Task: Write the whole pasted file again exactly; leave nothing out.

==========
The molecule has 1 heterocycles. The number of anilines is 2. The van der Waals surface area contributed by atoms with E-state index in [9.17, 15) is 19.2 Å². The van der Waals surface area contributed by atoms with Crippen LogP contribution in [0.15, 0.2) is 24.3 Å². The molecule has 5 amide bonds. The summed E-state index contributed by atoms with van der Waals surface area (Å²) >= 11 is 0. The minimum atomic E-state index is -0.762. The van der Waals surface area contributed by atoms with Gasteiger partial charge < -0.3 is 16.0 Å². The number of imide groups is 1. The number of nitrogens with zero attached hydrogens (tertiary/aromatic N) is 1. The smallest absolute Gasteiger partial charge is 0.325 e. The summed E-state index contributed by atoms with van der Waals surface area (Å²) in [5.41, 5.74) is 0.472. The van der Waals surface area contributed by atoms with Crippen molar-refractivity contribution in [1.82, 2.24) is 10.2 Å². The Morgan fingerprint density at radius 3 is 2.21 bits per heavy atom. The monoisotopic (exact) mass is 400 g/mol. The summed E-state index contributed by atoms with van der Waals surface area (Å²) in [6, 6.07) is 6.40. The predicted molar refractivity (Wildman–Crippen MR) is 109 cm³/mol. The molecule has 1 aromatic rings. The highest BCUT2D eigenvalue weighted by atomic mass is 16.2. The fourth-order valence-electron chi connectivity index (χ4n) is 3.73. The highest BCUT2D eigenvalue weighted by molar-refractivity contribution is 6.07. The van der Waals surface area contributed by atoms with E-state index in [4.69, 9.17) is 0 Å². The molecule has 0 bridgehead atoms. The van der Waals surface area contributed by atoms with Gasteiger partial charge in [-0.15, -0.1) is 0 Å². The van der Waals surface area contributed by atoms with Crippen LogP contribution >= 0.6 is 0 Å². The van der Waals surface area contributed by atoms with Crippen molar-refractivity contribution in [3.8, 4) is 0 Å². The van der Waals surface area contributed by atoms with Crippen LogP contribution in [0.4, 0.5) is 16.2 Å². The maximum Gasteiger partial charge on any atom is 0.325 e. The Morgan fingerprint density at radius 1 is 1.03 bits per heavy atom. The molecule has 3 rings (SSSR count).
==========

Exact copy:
The molecule has 1 heterocycles. The number of anilines is 2. The van der Waals surface area contributed by atoms with E-state index in [9.17, 15) is 19.2 Å². The van der Waals surface area contributed by atoms with Crippen LogP contribution in [0.15, 0.2) is 24.3 Å². The molecule has 5 amide bonds. The summed E-state index contributed by atoms with van der Waals surface area (Å²) >= 11 is 0. The minimum atomic E-state index is -0.762. The van der Waals surface area contributed by atoms with Gasteiger partial charge < -0.3 is 16.0 Å². The number of imide groups is 1. The number of nitrogens with zero attached hydrogens (tertiary/aromatic N) is 1. The smallest absolute Gasteiger partial charge is 0.325 e. The summed E-state index contributed by atoms with van der Waals surface area (Å²) in [5.41, 5.74) is 0.472. The van der Waals surface area contributed by atoms with Crippen molar-refractivity contribution in [1.82, 2.24) is 10.2 Å². The Morgan fingerprint density at radius 3 is 2.21 bits per heavy atom. The monoisotopic (exact) mass is 400 g/mol. The summed E-state index contributed by atoms with van der Waals surface area (Å²) in [6, 6.07) is 6.40. The predicted molar refractivity (Wildman–Crippen MR) is 109 cm³/mol. The molecule has 1 aromatic rings. The highest BCUT2D eigenvalue weighted by atomic mass is 16.2. The fourth-order valence-electron chi connectivity index (χ4n) is 3.73. The highest BCUT2D eigenvalue weighted by molar-refractivity contribution is 6.07. The van der Waals surface area contributed by atoms with E-state index in [4.69, 9.17) is 0 Å². The molecule has 0 bridgehead atoms. The van der Waals surface area contributed by atoms with Gasteiger partial charge in [-0.15, -0.1) is 0 Å². The van der Waals surface area contributed by atoms with Crippen LogP contribution >= 0.6 is 0 Å². The van der Waals surface area contributed by atoms with Crippen molar-refractivity contribution in [3.8, 4) is 0 Å². The van der Waals surface area contributed by atoms with Crippen LogP contribution in [0.4, 0.5) is 16.2 Å². The maximum Gasteiger partial charge on any atom is 0.325 e. The Morgan fingerprint density at radius 1 is 1.03 bits per heavy atom. The molecule has 3 rings (SSSR count).